If you are currently in business and want or need to innovate and pivot, brainstorm some ideas and use this time to validate whether the market really wants what you want to sell. 

As part of this process, test and experiment to find the messaging and phrases people in your market will relate to. 

Do online searches to see what people are searching for and talk to real customers. 

Keep a document of what they love, their goals, their frustrations and fears. Try to understand everything from their age, where they are living, what they spend their time doing, to their psychology. Get a deep understanding of them, their pain points and what your venture does quicker, easier, more cost effectively than current alternatives to address these problems. 

Using this intel, consider building the smallest, cheapest and simplest prototype of what you want to test and put it in front of people to see if they will engage with it.

Most importantly, align yourself and your passion with the industry that you want to move into and have the right mindset. 

Ben Kennedy is the founder of online rental marketplace Gecko, helping people make extra cash by hiring items gathering dust in their homes and garages. Check out some of the weird and wonderful things available at  www.gecko.rent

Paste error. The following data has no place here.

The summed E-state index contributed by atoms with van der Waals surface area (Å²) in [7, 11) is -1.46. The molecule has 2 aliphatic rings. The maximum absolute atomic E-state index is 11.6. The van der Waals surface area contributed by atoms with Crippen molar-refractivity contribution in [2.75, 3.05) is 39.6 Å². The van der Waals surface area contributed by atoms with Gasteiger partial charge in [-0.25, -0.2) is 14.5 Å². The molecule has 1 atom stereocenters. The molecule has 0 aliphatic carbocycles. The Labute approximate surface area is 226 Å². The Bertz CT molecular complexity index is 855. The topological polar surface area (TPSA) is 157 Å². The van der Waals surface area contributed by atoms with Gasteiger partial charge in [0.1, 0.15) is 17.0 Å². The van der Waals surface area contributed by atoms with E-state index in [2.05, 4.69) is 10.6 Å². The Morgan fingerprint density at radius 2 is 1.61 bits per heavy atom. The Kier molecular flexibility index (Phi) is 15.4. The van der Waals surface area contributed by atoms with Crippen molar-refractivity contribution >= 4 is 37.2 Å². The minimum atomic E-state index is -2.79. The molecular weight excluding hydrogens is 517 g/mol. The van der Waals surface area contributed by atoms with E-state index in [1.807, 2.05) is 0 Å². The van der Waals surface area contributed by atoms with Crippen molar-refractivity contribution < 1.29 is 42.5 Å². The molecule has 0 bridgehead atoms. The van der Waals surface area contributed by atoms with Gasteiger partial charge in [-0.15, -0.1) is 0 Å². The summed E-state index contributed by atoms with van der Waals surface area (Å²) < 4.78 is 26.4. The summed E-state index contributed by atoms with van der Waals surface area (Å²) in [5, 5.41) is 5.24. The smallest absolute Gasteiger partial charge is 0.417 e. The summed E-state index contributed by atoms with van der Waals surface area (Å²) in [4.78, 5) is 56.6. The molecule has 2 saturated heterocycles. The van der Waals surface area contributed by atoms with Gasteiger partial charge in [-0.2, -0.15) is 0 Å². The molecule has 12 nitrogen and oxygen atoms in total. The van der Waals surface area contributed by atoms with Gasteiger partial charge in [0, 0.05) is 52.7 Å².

Ben is also Turbo-traction lab Alumni; a hands-on program designed to build a modern business in 80 days, delivered with a ‘lab’ mindset. 

An initiative of the Australian Government, in conjunction with Capital[b] Pty Ltd and Rockhampton Regional Council, Turbo-Traction Lab is a program delivered by the SmartHub.

The SmartHub encourages entrepreneurs and business owners to adopt technology and modern based business practice to make the entire business journey more profitable, more enjoyable, more effective and more efficient.

Being part of the SmartHub gives local business owners opportunities to meet with and learn from mentors, to help them learn the discipline required to succeed in business. 

If you’d like to learn more about becoming part of the SmartHub, contact us via the following channels:

Facebook: https://www.facebook.com/SmartHubRockhampton/ 

Email: smarthub@rrc.qld.gov.au 

Phone: 07 4936 8444